Journalist, author and Guantanamo prisoner advocate Andy Worthington gives the lie (Future of Freedom Foundation, 2/16/09) to Washington Post reporters' exclamations over "'the complexity and dangers of the issue' of reviewing the prisoners' cases" after Obama's promise to close the illegal prison:
As the conservative judge and George W. Bush appointee Richard Leon discovered in the habeas corpus reviews of five Bosnian Algerians… in many cases "the complexity and dangers" are nothing more than unsubstantiated rumors, and the evidence itself cannot be substantiated.
With this in mind, it was, frankly, negligent of the Washington Post to cite the opinion of a "former senior official," who… claimed, "All but about 60 who have been approved for release are either high-level Al-Qaeda people responsible for 9/11 or bombings, or were high-level Taliban or al-Qaeda facilitators or money people."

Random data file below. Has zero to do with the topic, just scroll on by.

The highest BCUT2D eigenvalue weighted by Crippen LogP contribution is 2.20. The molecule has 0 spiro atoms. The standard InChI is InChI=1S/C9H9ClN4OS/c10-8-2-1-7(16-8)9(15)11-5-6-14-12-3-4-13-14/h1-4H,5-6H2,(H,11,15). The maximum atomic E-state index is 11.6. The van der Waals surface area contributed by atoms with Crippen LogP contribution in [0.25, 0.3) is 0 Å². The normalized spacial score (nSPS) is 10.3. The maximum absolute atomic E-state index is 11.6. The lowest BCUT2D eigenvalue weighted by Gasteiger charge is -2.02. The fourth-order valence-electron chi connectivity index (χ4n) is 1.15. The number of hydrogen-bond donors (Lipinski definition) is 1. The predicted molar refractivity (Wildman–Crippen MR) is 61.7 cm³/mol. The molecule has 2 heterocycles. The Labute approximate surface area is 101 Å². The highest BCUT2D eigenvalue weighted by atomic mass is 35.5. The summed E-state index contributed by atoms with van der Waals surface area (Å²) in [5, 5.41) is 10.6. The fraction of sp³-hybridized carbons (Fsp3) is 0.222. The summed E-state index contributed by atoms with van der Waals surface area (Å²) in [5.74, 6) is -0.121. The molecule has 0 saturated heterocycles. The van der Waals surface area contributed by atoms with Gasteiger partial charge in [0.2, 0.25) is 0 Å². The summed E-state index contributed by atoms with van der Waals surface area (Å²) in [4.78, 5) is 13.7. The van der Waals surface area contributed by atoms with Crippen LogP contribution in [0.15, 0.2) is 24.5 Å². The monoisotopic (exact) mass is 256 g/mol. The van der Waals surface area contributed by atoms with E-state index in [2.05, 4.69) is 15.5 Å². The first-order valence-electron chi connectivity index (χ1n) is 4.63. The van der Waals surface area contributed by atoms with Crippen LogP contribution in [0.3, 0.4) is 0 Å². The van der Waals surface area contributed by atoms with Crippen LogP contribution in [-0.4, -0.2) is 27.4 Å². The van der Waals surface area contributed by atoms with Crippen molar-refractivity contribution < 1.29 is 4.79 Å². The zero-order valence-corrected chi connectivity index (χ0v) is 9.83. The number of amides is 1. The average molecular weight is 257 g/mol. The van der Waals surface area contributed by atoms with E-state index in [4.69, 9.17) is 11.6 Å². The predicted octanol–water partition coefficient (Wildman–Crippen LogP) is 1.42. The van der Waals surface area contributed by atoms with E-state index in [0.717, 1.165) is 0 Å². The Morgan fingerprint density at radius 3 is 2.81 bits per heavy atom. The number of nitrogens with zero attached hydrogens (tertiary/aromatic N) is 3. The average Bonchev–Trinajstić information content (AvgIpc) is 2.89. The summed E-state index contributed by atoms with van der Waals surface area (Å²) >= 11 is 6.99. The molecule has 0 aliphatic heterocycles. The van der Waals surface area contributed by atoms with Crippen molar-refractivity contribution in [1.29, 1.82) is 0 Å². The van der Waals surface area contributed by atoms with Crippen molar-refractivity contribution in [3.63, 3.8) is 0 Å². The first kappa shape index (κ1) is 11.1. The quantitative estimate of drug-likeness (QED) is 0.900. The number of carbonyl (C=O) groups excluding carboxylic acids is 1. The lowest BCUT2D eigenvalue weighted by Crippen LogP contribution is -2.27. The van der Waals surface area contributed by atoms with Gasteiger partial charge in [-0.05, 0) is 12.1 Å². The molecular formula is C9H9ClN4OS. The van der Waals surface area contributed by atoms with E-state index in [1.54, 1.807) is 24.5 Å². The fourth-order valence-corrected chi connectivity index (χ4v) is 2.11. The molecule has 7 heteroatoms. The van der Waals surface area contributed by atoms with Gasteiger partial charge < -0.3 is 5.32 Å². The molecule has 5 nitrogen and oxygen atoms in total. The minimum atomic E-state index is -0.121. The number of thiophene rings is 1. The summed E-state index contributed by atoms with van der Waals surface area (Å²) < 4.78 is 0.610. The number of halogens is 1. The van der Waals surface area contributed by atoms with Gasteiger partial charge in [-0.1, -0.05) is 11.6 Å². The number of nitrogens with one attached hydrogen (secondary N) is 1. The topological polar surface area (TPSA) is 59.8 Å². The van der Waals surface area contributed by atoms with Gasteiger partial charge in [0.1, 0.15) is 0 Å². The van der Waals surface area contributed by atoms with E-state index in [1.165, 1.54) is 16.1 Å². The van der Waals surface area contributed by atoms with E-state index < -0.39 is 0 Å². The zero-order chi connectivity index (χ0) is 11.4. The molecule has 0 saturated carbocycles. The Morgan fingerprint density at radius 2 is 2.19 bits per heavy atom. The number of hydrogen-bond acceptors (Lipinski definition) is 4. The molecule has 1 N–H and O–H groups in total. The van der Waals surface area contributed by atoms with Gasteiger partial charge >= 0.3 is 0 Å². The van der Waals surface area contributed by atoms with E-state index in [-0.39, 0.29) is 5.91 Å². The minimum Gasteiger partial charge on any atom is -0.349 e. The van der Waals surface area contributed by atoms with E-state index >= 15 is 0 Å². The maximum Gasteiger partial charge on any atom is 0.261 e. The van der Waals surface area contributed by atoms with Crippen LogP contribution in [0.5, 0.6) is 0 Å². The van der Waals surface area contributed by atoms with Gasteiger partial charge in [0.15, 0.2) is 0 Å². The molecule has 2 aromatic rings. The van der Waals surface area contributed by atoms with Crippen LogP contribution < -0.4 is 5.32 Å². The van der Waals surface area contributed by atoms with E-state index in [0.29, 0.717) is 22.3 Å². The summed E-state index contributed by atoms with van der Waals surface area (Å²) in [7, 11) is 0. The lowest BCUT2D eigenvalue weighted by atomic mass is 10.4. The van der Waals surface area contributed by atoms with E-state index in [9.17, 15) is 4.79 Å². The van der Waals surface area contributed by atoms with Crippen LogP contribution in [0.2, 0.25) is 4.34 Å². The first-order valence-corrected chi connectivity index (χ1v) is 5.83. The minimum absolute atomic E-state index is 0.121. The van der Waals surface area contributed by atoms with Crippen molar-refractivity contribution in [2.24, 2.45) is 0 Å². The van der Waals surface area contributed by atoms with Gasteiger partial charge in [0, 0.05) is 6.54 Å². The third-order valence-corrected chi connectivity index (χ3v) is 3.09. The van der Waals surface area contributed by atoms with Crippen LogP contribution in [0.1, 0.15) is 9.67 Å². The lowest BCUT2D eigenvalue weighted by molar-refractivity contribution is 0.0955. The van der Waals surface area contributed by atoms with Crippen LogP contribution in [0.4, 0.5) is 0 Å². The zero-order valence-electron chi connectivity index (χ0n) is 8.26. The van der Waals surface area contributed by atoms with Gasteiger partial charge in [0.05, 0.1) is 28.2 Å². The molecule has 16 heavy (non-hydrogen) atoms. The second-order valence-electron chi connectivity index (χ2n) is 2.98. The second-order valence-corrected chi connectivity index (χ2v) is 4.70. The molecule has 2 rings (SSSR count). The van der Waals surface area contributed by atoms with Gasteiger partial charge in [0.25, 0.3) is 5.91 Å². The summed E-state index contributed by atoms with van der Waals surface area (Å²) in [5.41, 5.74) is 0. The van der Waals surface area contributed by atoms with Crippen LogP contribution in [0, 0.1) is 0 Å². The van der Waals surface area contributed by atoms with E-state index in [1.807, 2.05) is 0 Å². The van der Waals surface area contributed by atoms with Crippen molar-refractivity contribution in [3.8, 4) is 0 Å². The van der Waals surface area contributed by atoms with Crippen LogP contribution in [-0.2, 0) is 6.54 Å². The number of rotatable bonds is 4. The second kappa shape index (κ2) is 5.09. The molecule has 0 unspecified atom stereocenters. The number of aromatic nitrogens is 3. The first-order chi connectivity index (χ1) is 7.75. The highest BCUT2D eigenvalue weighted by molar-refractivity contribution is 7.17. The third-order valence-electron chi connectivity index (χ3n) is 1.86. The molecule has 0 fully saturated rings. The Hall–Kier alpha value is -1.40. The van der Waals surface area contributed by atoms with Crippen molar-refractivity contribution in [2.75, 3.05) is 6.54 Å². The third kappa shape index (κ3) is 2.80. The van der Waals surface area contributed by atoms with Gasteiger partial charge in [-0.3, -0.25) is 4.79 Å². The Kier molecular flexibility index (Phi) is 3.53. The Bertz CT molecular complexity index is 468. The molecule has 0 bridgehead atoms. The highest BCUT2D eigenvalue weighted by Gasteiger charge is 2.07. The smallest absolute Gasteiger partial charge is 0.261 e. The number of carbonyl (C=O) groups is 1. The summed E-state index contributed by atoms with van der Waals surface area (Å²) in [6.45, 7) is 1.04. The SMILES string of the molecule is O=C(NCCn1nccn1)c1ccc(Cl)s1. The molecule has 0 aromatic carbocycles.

The problem with this official's statement is that it is demonstrably false. Of the 182 other prisoners tarred as terrorists by the official, it has long been established that only between 35 and 50 are regarded by intelligence officials as connected in any meaningful way with Al-Qaeda or other terrorist groups.
In fact, Worthington found "a startling example of a prisoner who does not correspond to the opinion of the 'former senior official'" printed "just three days after the article was published in the Post, when Judge Leon ruled that a Yemeni prisoner, Ghaleb al-Bihani, could continue to be held… because he had been an assistant cook for the Taliban." See the currently print-only article in Extra!: "Dangerous Revisionism Over Guantanamo: Citing Dirty Evidence to Defend Dubious Detentions (2/09) by Andy Worthington